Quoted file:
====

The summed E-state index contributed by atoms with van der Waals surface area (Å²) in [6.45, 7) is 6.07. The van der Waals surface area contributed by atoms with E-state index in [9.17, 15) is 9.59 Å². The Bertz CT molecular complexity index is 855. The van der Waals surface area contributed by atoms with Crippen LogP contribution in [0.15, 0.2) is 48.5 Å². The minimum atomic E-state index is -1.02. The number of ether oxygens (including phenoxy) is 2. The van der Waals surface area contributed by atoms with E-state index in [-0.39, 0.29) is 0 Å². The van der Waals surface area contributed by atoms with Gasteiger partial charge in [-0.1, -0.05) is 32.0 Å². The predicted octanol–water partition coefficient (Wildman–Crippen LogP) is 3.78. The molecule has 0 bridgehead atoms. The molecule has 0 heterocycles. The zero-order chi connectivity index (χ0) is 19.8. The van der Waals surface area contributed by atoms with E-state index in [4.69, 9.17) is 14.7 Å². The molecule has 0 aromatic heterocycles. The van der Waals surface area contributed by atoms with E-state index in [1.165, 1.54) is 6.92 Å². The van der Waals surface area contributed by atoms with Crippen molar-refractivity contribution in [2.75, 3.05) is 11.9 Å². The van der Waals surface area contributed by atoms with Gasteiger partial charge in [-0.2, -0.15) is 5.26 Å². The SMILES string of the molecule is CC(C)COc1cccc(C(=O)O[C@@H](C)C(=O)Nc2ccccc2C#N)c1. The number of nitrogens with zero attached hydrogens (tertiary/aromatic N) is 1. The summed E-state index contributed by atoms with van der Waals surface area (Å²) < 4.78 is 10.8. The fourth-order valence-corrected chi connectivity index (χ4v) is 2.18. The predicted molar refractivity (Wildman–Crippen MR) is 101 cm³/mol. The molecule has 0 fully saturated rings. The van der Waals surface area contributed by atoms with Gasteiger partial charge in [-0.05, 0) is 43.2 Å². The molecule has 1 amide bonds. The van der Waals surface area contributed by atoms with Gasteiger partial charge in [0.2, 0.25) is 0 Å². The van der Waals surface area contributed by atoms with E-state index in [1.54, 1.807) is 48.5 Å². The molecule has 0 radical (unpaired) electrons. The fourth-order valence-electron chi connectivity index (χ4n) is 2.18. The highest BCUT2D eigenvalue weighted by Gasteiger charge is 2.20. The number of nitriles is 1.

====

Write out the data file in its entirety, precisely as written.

The summed E-state index contributed by atoms with van der Waals surface area (Å²) in [6.45, 7) is 6.07. The van der Waals surface area contributed by atoms with E-state index in [9.17, 15) is 9.59 Å². The Bertz CT molecular complexity index is 855. The van der Waals surface area contributed by atoms with Crippen LogP contribution in [0.15, 0.2) is 48.5 Å². The minimum atomic E-state index is -1.02. The number of ether oxygens (including phenoxy) is 2. The van der Waals surface area contributed by atoms with E-state index in [-0.39, 0.29) is 0 Å². The van der Waals surface area contributed by atoms with Gasteiger partial charge in [-0.1, -0.05) is 32.0 Å². The predicted octanol–water partition coefficient (Wildman–Crippen LogP) is 3.78. The molecule has 0 bridgehead atoms. The molecule has 0 heterocycles. The zero-order chi connectivity index (χ0) is 19.8. The van der Waals surface area contributed by atoms with E-state index in [4.69, 9.17) is 14.7 Å². The molecule has 0 aromatic heterocycles. The van der Waals surface area contributed by atoms with E-state index in [1.165, 1.54) is 6.92 Å². The van der Waals surface area contributed by atoms with Crippen molar-refractivity contribution in [2.75, 3.05) is 11.9 Å². The van der Waals surface area contributed by atoms with Gasteiger partial charge in [-0.2, -0.15) is 5.26 Å². The SMILES string of the molecule is CC(C)COc1cccc(C(=O)O[C@@H](C)C(=O)Nc2ccccc2C#N)c1. The number of nitrogens with zero attached hydrogens (tertiary/aromatic N) is 1. The summed E-state index contributed by atoms with van der Waals surface area (Å²) < 4.78 is 10.8. The fourth-order valence-corrected chi connectivity index (χ4v) is 2.18. The predicted molar refractivity (Wildman–Crippen MR) is 101 cm³/mol. The molecule has 0 fully saturated rings. The van der Waals surface area contributed by atoms with Gasteiger partial charge in [-0.05, 0) is 43.2 Å². The molecule has 1 amide bonds. The van der Waals surface area contributed by atoms with Gasteiger partial charge in [0.2, 0.25) is 0 Å². The van der Waals surface area contributed by atoms with E-state index in [1.54, 1.807) is 48.5 Å². The molecule has 0 radical (unpaired) electrons. The fourth-order valence-electron chi connectivity index (χ4n) is 2.18. The highest BCUT2D eigenvalue weighted by Gasteiger charge is 2.20. The number of nitriles is 1.